Syncope, also known as fainting, is a loss of consciousness and muscle strength characterized by a fast onset, short duration, and spontaneous recovery. It is caused by a decrease in blood flow to the brain, typically from low blood pressure. There are sometimes symptoms before the loss of consciousness such as lightheadedness, sweating, pale skin, blurred vision, nausea, vomiting, or feeling warm. Syncope may also be associated with a short episode of muscle twitching. When consciousness and muscle strength are not completely lost, it is called presyncope. It is recommended that presyncope be treated the same as syncope. Causes range from non-serious to potentially fatal. There are three broad categories of causes: heart or blood vessel related, reflex also known as neurally mediated, and orthostatic hypotension. Issues with the heart and blood vessels are the cause in about 10% and typically the most serious while neurally mediated is the most common. Heart related causes may include an abnormal heart rhythm, problems with the heart valves or heart muscle and blockages of blood vessels from a pulmonary embolism or aortic dissection among others. Neurally mediated syncope occurs when blood vessels expand and heart rate decreases inappropriately. This may occur from either a triggering event such as exposure to blood, pain, strong feelings or a specific activity such as urination, vomiting, or coughing. This type of syncope may also occur when an area in the neck known as the carotid sinus is pressed. The third type of syncope is due to a drop in blood pressure from standing up. This is often due to medications that a person is taking but may also be related to dehydration, significant bleeding or infection. A medical history, physical examination, and electrocardiogram (ECG) are the most effective ways to figure out the underlying cause. The ECG is useful to detect an abnormal heart rhythm, poor blood flow to the heart muscle, and other electrical issue such as long QT syndrome and Brugada syndrome. Heart related causes also often have little history of a prodrome. Low blood pressure and a fast heart rate after the event may indicate blood loss or dehydration, while low blood oxygen levels may be seen following the event in those with pulmonary embolism. More specific tests such as implantable loop recorders, tilt table testing or carotid sinus massage may be useful in uncertain cases. Computed tomography (CT) is generally not required unless specific concerns are present. Other causes of similar symptoms that should be considered include seizure, stroke, concussion, low blood oxygen, low blood sugar, drug intoxication and some psychiatric disorders among others. Treatment depends on the underlying cause. Those who are considered at high risk following investigation may be admitted to hospital for further monitoring of the heart. Syncope affects about three to six out of every thousand people each year. It is more common in older people and females. It is the reason for one to three percent of visits to emergency departments and admissions to hospital. Up to half of women over the age of 80 and a third of medical students describe at least one event at some point in their life. Of those presenting with syncope to an emergency department, about 4% died in the next 30 days. The risk of a poor outcome, however, depends very much on the underlying cause.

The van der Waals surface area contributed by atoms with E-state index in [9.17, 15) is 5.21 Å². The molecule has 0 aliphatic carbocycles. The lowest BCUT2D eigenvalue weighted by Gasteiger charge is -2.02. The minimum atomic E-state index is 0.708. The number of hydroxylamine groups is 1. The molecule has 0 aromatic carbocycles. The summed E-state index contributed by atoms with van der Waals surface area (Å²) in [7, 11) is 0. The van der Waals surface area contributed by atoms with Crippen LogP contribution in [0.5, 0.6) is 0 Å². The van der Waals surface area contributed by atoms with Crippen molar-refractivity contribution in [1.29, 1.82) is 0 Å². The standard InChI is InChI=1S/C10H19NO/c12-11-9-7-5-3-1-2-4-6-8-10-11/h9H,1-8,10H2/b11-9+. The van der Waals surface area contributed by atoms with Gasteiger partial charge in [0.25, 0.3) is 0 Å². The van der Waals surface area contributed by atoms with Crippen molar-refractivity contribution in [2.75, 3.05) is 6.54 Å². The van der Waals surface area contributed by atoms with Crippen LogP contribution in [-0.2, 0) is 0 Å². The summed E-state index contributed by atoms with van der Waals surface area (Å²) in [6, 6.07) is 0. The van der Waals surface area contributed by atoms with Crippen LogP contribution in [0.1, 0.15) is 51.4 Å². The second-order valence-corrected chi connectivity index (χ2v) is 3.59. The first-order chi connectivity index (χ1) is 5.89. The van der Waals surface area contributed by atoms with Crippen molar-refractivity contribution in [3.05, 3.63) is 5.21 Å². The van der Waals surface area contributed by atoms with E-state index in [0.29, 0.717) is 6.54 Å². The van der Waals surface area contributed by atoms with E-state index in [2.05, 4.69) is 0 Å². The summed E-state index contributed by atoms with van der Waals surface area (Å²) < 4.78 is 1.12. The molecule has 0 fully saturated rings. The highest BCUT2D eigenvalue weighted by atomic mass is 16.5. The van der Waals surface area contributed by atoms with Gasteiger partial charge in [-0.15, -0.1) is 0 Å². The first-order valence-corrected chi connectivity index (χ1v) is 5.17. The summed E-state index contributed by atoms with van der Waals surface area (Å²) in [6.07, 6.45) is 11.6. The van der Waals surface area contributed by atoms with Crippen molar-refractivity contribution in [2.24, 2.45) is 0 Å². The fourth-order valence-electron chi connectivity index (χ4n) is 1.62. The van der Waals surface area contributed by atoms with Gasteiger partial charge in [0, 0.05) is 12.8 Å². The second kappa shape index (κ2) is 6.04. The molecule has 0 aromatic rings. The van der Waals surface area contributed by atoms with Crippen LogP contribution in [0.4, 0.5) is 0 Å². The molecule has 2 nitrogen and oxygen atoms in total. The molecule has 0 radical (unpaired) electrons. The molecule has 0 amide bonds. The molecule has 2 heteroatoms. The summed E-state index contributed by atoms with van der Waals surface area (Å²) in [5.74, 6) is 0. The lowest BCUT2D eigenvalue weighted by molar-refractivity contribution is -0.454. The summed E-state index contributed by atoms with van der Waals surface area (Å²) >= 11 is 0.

B symptoms refer to systemic symptoms of fever, night sweats, and weight loss which can be associated with both Hodgkin's lymphoma and non-Hodgkin's lymphoma. The presence or absence of B symptoms has prognostic significance and is reflected in the staging of these lymphomas.